July 14, 2013

What makes a real camper


Camping is not a fully loaded cabin at Disney’s Fort Wilderness or a rustic-themed suite at the Great Escape Lodge water park.

It doesn’t count as camping if you have a solid roof over your head. It doesn’t count if you have HBO. It doesn’t count if you have hot and cold running water. It doesn’t count if your cell phone still has three bars. It doesn’t count as camping if your chance of being mauled by a bear is less than 1 percent.

To qualify as actual camping, your trip needs to include at least several hundred angry mosquitoes, immune to any form of spray, cream, coil, candle or harmonic device. Black flies are optional.

For real camping, you have to use a lighting source that could set you on fire if it gets knocked over.

For breakfast, real campers forage for berries … or mix up some powdered eggs or carefully cut one of those tiny cereal boxes into a bowl (preferably pouring on top of it some milk that you just took from an angry wild deer).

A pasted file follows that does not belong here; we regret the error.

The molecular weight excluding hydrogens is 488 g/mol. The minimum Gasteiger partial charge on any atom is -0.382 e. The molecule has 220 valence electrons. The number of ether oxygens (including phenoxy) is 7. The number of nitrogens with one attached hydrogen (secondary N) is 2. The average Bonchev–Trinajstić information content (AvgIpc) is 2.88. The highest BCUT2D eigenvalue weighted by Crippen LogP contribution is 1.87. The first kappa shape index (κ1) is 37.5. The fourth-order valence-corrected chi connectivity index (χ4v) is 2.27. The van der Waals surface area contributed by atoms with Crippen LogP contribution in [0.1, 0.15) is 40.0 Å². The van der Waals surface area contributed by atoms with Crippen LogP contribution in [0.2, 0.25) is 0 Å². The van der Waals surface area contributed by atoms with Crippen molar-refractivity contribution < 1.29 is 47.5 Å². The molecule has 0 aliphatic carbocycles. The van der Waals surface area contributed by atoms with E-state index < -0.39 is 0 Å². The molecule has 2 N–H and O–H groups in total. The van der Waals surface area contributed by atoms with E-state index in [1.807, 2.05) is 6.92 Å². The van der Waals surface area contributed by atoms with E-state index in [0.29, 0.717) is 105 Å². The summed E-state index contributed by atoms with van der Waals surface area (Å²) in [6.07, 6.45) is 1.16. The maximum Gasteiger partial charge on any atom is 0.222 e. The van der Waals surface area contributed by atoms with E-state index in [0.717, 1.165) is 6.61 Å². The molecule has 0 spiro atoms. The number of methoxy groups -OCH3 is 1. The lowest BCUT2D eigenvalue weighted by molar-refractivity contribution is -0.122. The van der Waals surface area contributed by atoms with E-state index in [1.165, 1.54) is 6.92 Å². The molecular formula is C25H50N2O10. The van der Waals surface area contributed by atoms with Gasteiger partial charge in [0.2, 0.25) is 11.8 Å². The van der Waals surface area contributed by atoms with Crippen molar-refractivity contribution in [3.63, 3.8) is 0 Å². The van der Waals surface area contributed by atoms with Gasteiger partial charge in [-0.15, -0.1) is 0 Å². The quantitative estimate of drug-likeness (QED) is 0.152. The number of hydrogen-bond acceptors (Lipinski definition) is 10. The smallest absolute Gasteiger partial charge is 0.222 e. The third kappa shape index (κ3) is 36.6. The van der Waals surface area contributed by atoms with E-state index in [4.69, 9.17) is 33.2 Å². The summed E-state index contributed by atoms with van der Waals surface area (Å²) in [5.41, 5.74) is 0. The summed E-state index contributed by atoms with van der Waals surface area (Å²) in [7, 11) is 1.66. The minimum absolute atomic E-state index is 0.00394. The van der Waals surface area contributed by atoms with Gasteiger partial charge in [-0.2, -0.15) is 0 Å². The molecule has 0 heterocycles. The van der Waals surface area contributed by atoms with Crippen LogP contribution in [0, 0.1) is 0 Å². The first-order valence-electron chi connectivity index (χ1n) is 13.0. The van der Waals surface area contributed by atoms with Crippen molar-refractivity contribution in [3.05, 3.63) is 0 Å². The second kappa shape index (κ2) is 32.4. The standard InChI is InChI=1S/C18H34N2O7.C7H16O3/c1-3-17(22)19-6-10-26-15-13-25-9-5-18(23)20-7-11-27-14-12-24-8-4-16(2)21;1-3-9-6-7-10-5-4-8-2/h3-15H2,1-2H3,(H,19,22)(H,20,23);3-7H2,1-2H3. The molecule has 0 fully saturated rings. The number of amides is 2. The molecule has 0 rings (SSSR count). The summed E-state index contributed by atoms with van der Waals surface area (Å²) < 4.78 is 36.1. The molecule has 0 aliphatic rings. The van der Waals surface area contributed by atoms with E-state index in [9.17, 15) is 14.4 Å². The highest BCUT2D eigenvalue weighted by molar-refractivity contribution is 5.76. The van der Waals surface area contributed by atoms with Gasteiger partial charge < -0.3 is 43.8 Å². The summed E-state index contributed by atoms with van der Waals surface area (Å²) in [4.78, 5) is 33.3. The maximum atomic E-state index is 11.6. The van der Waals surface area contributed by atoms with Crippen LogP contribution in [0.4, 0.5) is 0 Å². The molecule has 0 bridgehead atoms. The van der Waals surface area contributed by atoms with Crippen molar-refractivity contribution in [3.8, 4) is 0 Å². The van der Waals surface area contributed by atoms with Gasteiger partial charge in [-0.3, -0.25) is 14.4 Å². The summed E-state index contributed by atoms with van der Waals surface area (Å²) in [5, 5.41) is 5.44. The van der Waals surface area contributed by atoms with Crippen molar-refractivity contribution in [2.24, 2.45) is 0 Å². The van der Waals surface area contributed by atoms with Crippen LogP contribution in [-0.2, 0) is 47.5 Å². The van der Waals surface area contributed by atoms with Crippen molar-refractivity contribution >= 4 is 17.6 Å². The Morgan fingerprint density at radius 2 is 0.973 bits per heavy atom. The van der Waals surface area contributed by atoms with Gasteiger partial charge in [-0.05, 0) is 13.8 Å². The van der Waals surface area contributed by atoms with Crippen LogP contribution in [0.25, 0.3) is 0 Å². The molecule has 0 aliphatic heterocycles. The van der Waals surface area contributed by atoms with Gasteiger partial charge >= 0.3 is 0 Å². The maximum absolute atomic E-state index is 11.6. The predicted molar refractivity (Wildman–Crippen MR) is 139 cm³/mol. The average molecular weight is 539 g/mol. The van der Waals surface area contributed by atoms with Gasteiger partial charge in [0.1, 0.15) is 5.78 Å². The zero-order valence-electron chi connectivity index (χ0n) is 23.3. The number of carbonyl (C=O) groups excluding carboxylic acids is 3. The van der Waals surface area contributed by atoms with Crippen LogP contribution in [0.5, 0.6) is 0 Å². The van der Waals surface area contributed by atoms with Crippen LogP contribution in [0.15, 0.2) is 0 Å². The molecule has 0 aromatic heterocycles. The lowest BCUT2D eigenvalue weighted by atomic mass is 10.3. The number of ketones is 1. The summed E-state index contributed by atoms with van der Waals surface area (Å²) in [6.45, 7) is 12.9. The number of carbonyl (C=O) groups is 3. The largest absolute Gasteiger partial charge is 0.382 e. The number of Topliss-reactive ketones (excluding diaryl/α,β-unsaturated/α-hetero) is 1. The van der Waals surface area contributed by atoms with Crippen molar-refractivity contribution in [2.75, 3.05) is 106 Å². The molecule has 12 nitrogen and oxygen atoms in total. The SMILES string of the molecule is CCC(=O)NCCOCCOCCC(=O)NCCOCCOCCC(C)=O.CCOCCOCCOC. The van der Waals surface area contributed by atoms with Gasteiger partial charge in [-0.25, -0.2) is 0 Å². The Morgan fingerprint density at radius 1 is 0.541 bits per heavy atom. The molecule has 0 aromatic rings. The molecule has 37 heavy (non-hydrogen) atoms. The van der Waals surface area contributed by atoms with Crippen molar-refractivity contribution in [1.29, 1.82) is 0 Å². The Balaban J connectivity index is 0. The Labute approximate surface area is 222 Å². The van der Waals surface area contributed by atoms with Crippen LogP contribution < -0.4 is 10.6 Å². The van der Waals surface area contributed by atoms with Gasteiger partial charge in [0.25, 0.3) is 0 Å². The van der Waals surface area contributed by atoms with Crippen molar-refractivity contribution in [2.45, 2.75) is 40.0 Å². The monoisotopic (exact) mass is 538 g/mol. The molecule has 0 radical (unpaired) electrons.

For dinner, authentic campers eat beef stew out of a can, or cook anything on a sharpened stick over an open flame: marshmallows, hot dogs, freshly caught fish, chipmunk (sorry Theodore), tree bark. Extra points for trapping a boar and roasting it on a homemade spit.

For dessert, campers have a choice of trail mix, s’mores or one of those freeze-dried ice-cream bars, just like the astronauts eat when they’re camping.

Real campers will sleep in an insulated bag that is never quite the right temperature. They will — at least once during any given trip — be forced to use (poison ivy) leaves for toilet paper and will bravely shrug off the total lack of hand sanitizer.

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